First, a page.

The ongoing investigation has yet to identify a source of the infections. To locate the source, health officials are interviewing ill people about foods recently eaten before the sickness and any other exposures.
The outbreak was identified on July 10 with 13 ill people reported across three states. Illnesses started on dates ranging from June 19 to July 7. Over 10 days, the outbreak swelled to 125 ill people across 15 states.
The CDC said 24 people have been hospitalized and no deaths have been reported. Oregon has the highest number of reported illnesses in this outbreak so far at 42, with Utah following behind at 28.
The CDC is not recommending that consumers avoid any particular food at this time, according to the investigation notice.
An analysis method called whole genome sequencing revealed that people in this outbreak are more likely to share a common source of infection, the agency said. Health officials identified a certain salmonella “serotype,” or strain, called salmonella newport, which causes significant disease, particularly in cattle and humans.
Restaurants and retailers were not advised to avoid serving or selling any particular food. The CDC said it will provide more information as it becomes available.
Most people infected with salmonella develop diarrhea, fever and stomach cramps up to six days after exposure. The illness usually resolves within a week, and most people recover without treatment, according to the CDC.
Salmonella illnesses usually resolve within a week, and most people recover without treatment. However, some severe cases require hospitalization. (iStock)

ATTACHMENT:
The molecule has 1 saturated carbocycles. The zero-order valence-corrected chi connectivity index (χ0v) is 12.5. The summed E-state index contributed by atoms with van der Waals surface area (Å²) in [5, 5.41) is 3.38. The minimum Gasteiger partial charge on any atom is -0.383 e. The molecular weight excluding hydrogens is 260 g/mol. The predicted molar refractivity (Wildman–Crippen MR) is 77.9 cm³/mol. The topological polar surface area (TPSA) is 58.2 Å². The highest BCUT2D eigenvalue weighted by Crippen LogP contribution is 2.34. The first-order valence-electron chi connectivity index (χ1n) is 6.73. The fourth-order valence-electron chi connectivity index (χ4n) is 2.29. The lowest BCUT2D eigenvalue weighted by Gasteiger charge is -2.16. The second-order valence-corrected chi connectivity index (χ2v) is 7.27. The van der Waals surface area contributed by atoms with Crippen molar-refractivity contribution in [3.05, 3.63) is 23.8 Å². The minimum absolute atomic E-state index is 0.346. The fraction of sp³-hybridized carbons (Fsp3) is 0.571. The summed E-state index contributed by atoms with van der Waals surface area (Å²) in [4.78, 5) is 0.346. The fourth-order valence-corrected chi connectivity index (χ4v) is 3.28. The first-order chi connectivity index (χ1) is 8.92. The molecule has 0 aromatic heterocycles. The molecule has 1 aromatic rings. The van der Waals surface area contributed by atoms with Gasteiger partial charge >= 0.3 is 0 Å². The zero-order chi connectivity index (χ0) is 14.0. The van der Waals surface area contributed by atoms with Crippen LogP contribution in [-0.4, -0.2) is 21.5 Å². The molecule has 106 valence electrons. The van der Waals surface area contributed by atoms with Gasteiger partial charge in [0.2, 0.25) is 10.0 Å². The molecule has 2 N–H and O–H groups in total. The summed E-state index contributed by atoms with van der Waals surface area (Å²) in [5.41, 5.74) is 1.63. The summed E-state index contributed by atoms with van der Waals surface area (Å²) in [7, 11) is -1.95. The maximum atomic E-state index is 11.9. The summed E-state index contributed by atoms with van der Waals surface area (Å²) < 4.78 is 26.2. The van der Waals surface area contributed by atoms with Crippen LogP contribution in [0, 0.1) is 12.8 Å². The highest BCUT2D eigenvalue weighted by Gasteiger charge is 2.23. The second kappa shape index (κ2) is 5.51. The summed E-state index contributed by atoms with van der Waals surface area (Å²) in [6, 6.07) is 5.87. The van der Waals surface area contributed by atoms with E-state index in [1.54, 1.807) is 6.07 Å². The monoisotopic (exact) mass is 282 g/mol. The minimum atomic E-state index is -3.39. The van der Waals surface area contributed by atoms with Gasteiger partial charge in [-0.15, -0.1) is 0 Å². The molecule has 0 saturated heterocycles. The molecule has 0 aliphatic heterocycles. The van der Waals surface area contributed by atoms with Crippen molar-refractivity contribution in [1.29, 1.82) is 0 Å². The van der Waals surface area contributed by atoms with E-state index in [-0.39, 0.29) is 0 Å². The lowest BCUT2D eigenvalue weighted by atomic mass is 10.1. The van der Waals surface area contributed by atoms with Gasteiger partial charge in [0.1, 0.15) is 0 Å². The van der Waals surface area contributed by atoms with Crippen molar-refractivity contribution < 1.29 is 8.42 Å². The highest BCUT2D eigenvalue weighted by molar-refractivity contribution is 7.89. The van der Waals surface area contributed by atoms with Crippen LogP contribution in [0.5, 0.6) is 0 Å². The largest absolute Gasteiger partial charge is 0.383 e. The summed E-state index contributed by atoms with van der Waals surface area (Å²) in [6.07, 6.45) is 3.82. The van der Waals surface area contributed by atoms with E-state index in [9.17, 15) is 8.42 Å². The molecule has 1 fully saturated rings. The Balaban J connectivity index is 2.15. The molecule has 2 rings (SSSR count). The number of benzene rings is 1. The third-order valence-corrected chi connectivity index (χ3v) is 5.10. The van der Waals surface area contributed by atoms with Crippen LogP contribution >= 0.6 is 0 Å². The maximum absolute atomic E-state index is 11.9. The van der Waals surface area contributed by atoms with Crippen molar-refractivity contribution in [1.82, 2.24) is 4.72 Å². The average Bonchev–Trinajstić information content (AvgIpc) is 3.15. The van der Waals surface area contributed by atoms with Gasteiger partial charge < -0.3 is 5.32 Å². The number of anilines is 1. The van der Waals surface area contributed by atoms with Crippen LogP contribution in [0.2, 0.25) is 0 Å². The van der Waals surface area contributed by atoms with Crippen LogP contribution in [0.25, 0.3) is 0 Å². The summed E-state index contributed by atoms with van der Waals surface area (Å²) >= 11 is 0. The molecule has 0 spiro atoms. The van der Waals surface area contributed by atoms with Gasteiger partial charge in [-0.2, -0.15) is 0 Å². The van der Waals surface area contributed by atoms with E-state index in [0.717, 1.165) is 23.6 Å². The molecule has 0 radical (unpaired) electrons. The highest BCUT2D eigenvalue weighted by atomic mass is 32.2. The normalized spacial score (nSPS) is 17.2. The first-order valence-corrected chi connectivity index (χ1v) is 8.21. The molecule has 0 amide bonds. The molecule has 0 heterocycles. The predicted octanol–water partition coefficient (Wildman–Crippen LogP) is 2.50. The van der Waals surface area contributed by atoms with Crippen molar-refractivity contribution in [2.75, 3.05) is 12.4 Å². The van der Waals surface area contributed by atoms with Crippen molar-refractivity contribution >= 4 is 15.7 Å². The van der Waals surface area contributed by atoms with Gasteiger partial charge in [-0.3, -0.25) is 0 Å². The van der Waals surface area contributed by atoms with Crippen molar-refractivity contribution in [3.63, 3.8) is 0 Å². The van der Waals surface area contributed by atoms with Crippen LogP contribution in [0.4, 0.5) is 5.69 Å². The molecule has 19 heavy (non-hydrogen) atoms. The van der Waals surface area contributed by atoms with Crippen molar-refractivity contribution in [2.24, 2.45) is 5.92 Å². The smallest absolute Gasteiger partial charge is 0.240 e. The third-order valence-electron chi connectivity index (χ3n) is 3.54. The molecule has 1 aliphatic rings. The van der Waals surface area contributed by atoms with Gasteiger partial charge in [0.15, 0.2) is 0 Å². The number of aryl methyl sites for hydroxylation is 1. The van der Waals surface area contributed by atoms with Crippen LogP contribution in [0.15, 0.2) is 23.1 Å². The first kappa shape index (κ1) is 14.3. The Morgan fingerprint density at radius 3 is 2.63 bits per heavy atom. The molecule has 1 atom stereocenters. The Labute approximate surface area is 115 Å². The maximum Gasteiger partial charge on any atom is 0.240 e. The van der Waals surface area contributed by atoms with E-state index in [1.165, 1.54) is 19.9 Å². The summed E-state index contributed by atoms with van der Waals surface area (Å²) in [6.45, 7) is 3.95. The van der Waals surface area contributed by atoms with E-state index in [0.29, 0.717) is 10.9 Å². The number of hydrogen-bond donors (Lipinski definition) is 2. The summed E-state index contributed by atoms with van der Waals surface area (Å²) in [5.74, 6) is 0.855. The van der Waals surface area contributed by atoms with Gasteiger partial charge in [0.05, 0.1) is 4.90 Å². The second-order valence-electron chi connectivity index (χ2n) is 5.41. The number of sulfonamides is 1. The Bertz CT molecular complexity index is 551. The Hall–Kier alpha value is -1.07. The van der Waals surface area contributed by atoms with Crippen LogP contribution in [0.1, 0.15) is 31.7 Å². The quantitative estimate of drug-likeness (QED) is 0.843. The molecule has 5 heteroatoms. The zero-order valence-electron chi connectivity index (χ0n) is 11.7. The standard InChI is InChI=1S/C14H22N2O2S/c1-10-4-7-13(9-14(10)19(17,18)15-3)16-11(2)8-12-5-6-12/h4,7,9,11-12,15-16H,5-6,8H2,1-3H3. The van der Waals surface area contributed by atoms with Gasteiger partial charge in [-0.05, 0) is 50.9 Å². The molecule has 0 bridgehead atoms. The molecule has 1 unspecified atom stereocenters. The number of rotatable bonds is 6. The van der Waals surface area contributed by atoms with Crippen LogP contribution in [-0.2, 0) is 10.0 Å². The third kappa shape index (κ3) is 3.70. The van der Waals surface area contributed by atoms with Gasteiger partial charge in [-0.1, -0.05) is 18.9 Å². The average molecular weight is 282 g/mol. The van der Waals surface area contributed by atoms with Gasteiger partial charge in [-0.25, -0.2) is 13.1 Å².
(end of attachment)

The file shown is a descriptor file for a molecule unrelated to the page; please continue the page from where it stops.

However, severe illness from salmonella can necessitate hospitalization. These infections run the risk of spreading from the intestines to the bloodstream and then elsewhere in the body.
The two extremes of age and those with weakened immune systems are more likely to have a severe illness.
If you have symptoms of a salmonella infection, the CDC advised talking to a health care provider, write down foods consumed in the week before getting sick, report the illness to the health department and help public health investigators by answering questions about the illness.
To prevent a salmonella infection, the CDC advises frequent hand washing and washing fruits and vegetables before eating, cutting or peeling.
Make sure to separate foods like fresh fruit, salads and deli meats (or food that won’t be cooked before eaten) away from raw meat, poultry and seafood. Always cook at a temperature high enough to kill germs and refrigerate perishable foods within two hours.